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Internal governance and control

Last edited: December 29, 2011

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  • Robust internal governance and control mechanisms within security institutions are central to the overall effectiveness of sector oversight and critical for ending abuses by soldiers and police officers – for example through sexual harassment and assault, complicity in forced sex work and human trafficking, and discrimination on the basis of sex and sexual orientation. Internal oversight can reduce the perpetration of violence by individual police, military officers or groups of uniformed personnel, and address the discriminatory institutional norms that perpetuate these practices. This can also address the culture of impunity which often results in widespread distrust of the police and other security actors, and makes women and other community members reluctant to report abuses against them.

  • Internal oversight should work in tandem with external mechanisms (e.g. parliamentary oversight; civil society oversight), and be supported by political will, human and financial resources to address the issue comprehensively.

  • Mechanisms to improve internal accountability of security personnel can be advanced through external advocacy, and should include several components.

    • Supervision and proactive monitoring. Senior staff and/or dedicated gender units/staff can be tasked with the responsibility to proactively monitor individual personnel and institutional actions to prevent and respond to cases of violence. These coordinators or focal points should also have a clear mandate and link to higher oversight bodies to facilitate reporting of perpetration of violence by security personnel, which may be supported by:

      • Setting up systems to monitor case management and examine whether implementation of protocols and procedures (e.g. investigation protocols, codes of conduct, interviewing procedures, data management) has been followed.

      • Conducting periodic inspections of police stations or specialist women’s police units to assess the facility, supplies and quality of service provided.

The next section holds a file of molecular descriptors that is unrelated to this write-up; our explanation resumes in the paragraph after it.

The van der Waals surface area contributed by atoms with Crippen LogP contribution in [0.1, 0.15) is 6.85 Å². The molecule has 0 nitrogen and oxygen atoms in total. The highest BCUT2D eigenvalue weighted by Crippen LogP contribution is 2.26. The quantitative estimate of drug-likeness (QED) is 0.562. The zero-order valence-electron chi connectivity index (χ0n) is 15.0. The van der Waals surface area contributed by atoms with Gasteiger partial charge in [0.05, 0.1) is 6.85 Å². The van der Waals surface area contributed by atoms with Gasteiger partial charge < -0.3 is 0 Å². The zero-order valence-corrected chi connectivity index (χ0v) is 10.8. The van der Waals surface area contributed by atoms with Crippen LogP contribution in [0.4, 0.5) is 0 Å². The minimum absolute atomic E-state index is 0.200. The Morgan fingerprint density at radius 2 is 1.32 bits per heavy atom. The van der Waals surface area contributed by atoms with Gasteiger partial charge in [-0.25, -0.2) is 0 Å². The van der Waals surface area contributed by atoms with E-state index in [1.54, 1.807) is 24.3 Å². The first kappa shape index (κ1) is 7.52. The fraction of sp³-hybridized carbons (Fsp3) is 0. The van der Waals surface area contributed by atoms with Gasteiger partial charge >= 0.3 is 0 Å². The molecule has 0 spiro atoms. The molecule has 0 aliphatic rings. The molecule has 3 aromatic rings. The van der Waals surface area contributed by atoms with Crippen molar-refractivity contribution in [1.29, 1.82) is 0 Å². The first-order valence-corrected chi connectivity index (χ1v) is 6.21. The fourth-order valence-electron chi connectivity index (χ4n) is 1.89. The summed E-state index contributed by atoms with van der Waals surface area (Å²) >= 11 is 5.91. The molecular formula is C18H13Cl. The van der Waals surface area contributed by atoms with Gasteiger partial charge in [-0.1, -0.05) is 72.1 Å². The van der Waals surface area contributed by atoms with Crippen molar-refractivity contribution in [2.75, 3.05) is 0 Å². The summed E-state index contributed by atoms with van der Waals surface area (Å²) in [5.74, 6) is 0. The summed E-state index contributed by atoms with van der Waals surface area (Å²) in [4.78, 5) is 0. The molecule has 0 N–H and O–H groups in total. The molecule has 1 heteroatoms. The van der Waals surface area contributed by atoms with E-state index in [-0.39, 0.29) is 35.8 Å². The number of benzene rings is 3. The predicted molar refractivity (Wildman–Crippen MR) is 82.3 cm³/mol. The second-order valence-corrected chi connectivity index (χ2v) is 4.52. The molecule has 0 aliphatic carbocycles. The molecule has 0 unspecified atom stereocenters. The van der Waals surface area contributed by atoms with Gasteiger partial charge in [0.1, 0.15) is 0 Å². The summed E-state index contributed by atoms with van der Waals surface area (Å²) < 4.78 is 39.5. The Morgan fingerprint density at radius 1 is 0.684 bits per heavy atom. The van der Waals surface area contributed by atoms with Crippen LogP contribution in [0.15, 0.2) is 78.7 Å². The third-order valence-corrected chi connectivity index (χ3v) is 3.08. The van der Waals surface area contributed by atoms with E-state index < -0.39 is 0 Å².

• Conducting regular performance reviews of personnel to assess their actions and achievements over the previous period and adjusting their future responsibilities and assignments accordingly.

      • Implementing background checks on potential or new recruits to ensure there is no history of violence against women or abuse of their rights.

      • Putting in place domestic violence or sexual violence coordinators either at the national (e.g. United Kingdom) or local police division level (e.g. Canada, Norway, United States, Georgia) who are tasked to coordinate and monitor police response. 

Promising Practice: Domestic Violence Coordinators in Canada’s police services

In Canada, policing standards state that every police service shall recruit supervisors to monitor, and ensure compliance with the police domestic violence procedures. They stipulate that every service should designate a domestic violence coordinator who will be responsible for:

  • Monitoring the response to, and investigation of domestic violence incidents, including compliance with police procedures by supervisors, officers and other staff;

  • Monitoring and evaluating follow-up to domestic violence cases;

  • Liaising with the Crown, Probation and Parole Services, the Victim/Witness Assistance Service, Victim Crisis and Referral Service, the local Children’s Aid Society, and other local services and community representatives responsible for responding to issues related to domestic violence occurrences;